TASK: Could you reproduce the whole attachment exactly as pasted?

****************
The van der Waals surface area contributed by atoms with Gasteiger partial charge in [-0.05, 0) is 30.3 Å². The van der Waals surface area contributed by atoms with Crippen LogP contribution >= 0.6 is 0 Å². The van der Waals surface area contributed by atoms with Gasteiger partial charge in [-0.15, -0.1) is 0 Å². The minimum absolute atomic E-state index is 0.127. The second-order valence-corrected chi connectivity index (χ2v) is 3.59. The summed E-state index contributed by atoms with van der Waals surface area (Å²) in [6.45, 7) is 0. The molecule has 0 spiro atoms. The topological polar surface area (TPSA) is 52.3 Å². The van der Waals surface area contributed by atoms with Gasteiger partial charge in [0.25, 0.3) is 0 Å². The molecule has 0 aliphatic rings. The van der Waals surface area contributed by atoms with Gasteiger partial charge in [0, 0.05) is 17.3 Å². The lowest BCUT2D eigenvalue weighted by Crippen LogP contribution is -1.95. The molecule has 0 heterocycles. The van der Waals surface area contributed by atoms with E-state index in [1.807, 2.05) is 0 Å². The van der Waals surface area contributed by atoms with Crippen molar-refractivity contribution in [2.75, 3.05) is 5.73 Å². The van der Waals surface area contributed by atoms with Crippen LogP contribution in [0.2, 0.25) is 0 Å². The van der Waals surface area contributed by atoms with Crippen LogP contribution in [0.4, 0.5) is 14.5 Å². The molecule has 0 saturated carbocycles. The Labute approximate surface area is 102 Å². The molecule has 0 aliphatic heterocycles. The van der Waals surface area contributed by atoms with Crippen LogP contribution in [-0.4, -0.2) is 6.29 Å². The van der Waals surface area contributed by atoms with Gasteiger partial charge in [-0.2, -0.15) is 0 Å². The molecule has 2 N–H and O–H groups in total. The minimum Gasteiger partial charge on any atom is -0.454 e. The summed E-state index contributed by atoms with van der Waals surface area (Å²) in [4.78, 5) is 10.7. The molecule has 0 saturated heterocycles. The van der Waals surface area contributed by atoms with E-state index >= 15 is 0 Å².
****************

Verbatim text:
The van der Waals surface area contributed by atoms with Gasteiger partial charge in [-0.05, 0) is 30.3 Å². The van der Waals surface area contributed by atoms with Crippen LogP contribution >= 0.6 is 0 Å². The van der Waals surface area contributed by atoms with Gasteiger partial charge in [-0.15, -0.1) is 0 Å². The minimum absolute atomic E-state index is 0.127. The second-order valence-corrected chi connectivity index (χ2v) is 3.59. The summed E-state index contributed by atoms with van der Waals surface area (Å²) in [6.45, 7) is 0. The molecule has 0 spiro atoms. The topological polar surface area (TPSA) is 52.3 Å². The van der Waals surface area contributed by atoms with Gasteiger partial charge in [0.25, 0.3) is 0 Å². The molecule has 0 aliphatic rings. The van der Waals surface area contributed by atoms with Gasteiger partial charge in [0, 0.05) is 17.3 Å². The lowest BCUT2D eigenvalue weighted by Crippen LogP contribution is -1.95. The molecule has 0 heterocycles. The van der Waals surface area contributed by atoms with E-state index in [1.807, 2.05) is 0 Å². The van der Waals surface area contributed by atoms with Crippen molar-refractivity contribution in [2.75, 3.05) is 5.73 Å². The van der Waals surface area contributed by atoms with Crippen LogP contribution in [0.2, 0.25) is 0 Å². The van der Waals surface area contributed by atoms with Crippen LogP contribution in [0.4, 0.5) is 14.5 Å². The molecule has 0 saturated carbocycles. The Labute approximate surface area is 102 Å². The molecule has 0 aliphatic heterocycles. The van der Waals surface area contributed by atoms with Crippen LogP contribution in [-0.4, -0.2) is 6.29 Å². The van der Waals surface area contributed by atoms with Gasteiger partial charge in [-0.2, -0.15) is 0 Å². The molecule has 2 N–H and O–H groups in total. The minimum Gasteiger partial charge on any atom is -0.454 e. The summed E-state index contributed by atoms with van der Waals surface area (Å²) in [4.78, 5) is 10.7. The molecule has 0 saturated heterocycles. The van der Waals surface area contributed by atoms with E-state index >= 15 is 0 Å².